Roy V. Hunt: A Retrospective, First Fandom Experience. (Price: $45 including shipping, 144 pages, full color) February 2021.
First Fandom Experience has just released a new book called, Roy V. Hunt: A Retrospective. This full-color volume introduces us to the life and works of pulp-illustrator Roy Hunt. You’ve probably have never heard of him. I hadn’t. As I flipped through the pages, I realized that he was more than a just a historical footnote. Hunt was something special in a sea of entirely interesting things. And he had been all but forgotten…until now.
Roy Vernon Hunt lived in Denver, Colorado from his birth in 1914 until his death in 1986. His first published illustration appeared in the fanzine, THE ALCHEMIST, in the February 1940 issue. By then, he’d already begun a lifelong career as curator and artist at the Colorado State Historical Museum.
According to the new book, it was a single piece of Hunt’s art that inspired the editors at First Fandom Experience to look deeper into this mostly-forgotten artist. That piece was published in the Spring 1941 issue of the fanzine, STARLIGHT. It was heads and shoulders above the usual quality seen in fanzines at the time. Digging deeper, they discovered that Hunt produced a wide range of artworks for many fanzines including: THE ALCHEMIST, THE SCIENCE FICTION FAN, FANFARE, LE ZOMBIE, AND SPACEWAY. During a long career, his professional illustrations were seen in various genres—science fiction, fantasy, horror, and mystery. He was hired by the Federal Art Project under the Works Progress Administration and produced art for them sometime between 1940 and 1942. Fortunately, at least some of his Federal Art Project works still exist, unlike so many other artists whose works have been lost or destroyed. Hunt’s Works Project Administration art is highlighted in the new book.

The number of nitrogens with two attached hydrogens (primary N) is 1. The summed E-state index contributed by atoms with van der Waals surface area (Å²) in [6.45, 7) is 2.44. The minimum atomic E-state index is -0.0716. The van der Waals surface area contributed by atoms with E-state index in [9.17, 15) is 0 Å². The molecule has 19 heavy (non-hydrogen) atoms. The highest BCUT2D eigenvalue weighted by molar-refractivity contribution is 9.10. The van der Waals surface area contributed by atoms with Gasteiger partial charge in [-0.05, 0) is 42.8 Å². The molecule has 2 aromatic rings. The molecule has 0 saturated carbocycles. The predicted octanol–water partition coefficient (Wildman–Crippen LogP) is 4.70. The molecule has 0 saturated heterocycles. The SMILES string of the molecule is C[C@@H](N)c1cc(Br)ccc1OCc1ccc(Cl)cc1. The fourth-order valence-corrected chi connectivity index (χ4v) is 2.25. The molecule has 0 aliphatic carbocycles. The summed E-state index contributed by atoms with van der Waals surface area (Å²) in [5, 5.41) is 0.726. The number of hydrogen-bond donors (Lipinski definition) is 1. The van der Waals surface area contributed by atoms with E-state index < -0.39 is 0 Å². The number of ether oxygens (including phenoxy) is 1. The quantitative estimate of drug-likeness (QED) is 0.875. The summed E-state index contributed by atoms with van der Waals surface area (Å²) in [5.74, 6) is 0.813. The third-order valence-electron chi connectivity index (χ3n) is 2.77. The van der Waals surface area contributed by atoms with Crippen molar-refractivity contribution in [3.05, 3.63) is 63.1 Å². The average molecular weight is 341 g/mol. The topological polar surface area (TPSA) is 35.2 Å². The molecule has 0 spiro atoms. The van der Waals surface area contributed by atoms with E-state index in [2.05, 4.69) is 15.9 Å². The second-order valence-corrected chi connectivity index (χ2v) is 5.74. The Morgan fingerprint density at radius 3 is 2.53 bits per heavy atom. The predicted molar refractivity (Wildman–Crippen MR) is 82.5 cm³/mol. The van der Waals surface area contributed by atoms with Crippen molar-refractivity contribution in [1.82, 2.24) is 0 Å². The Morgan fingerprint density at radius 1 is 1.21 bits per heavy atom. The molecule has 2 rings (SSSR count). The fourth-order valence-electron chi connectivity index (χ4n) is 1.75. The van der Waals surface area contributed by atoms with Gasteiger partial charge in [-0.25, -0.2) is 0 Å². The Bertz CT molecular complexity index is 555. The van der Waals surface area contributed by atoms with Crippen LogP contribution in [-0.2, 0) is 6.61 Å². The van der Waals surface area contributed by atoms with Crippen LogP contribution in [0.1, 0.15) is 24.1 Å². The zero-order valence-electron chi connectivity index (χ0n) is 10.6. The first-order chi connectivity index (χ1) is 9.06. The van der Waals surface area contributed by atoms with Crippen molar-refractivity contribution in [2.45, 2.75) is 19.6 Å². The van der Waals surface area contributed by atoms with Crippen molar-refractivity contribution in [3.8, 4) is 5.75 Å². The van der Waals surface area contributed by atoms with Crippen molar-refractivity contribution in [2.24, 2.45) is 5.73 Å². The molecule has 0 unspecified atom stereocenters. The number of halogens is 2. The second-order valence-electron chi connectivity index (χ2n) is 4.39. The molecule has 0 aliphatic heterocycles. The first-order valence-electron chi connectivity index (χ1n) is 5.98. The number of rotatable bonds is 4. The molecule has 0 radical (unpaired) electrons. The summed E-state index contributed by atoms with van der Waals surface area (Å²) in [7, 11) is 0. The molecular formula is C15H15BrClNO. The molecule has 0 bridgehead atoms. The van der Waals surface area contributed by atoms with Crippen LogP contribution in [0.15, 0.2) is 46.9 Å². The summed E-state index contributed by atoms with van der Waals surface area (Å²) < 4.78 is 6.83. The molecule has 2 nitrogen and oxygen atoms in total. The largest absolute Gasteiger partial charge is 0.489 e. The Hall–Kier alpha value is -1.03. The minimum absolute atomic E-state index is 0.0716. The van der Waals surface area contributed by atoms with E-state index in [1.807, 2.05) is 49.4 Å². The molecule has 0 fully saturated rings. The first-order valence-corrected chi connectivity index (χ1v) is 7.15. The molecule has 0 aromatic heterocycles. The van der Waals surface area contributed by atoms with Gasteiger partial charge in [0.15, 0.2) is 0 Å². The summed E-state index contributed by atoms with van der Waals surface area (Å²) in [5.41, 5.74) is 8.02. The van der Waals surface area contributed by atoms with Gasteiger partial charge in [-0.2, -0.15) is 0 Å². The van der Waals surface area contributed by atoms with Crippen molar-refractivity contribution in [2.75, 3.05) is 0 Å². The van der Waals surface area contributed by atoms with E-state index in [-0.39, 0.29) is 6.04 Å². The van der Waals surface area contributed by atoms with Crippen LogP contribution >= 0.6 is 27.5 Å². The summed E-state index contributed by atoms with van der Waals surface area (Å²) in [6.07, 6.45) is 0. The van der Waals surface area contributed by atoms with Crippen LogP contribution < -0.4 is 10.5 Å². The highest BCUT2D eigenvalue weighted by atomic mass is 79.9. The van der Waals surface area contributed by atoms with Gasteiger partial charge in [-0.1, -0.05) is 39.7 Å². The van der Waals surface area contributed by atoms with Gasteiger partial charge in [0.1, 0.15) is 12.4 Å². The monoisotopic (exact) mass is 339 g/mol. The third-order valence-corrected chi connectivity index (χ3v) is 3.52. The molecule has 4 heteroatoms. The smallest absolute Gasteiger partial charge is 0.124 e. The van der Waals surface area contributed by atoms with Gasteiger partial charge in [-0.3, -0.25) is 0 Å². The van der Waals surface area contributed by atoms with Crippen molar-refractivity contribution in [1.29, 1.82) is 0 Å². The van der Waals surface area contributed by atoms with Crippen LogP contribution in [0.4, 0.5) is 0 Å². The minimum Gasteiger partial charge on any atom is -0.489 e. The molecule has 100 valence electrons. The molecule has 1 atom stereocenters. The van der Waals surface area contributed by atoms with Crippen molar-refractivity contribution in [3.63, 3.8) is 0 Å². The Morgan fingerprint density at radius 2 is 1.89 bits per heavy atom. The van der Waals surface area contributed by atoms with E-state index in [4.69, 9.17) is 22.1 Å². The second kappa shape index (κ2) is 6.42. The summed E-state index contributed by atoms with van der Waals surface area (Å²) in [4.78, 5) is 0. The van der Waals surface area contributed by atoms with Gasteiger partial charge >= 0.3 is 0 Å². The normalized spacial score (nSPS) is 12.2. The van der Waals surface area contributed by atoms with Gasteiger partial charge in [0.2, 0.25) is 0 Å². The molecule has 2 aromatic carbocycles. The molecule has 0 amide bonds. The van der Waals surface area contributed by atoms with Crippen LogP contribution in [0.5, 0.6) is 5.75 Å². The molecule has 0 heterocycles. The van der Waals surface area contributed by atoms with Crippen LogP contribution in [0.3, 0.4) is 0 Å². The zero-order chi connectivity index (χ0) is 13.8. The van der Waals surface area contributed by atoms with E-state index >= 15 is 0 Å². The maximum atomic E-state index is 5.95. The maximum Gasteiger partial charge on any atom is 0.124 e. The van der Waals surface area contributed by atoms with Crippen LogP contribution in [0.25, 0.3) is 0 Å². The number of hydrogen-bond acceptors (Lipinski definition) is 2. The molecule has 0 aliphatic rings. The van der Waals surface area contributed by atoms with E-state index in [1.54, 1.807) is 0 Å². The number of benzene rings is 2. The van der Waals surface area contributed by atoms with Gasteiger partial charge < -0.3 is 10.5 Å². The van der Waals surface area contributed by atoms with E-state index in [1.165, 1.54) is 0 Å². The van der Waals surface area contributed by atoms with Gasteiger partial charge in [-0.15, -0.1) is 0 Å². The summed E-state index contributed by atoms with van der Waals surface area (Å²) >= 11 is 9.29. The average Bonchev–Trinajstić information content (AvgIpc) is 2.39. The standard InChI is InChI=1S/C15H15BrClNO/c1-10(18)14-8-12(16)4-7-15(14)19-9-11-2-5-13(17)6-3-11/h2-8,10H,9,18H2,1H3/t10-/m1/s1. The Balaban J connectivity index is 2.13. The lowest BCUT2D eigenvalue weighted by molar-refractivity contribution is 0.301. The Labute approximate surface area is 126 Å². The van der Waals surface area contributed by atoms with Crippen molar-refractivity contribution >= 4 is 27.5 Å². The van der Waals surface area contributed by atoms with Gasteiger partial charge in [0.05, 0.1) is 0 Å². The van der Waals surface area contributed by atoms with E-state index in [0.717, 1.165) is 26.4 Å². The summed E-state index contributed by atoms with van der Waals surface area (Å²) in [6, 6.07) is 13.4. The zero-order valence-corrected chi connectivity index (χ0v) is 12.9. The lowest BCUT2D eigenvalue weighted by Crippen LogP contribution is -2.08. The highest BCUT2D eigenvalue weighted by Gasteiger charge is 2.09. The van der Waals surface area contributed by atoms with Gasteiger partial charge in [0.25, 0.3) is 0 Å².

It would have been all but impossible for anybody but First Fandom Experience to put out a retrospective of Hunt’s work. All of the materials seen in it are extremely rare. Letters and other ephemera, as well as photographs, show us rare glimpses into the early fanzines. Contextual and historical commentaries give us deeper understanding of this unsung artist. Hunt’s work was influenced by the prevailing art movements of the time: Art Deco, Expressionism, and Futurism. His woodcuts, created for the Works Project Administration, are pure American Regionalism. Through the course of the book we see his style evolve and grow from approximately 1940 until 1980. Towards the end of the book they’ve included a chapter called, “The Technology of Fan Art” which gives an insider’s glimpse at how the early fanzines were reproduced and printed.
If the book has a failing it’s that I’m left wanting to know more about Hunt. But I’ll make an educated guess that the folks at First Fandom Experience dug as deeply as it was possible to dig.
I’d recommend this book to pulp fans and collectors, historians interested in lesser-known Works Progress Administration artists, and folks wanting to know more about the history of science fiction. Even more so, I’d recommend Roy V. Hunt: A Retrospective to any working artist today. Hunt’s life is understandable, even comparable, to most commercial illustrators. His life followed a familiar path—producing works he felt passionate about around a more stable career. Hunt stands for all of us little- known but passionate artists and I’m glad that people will hear of him again.
Order a copy of Roy V. Hunt: A Retrospective.
(All images used in this post are courtesy of First Fandom Experience.)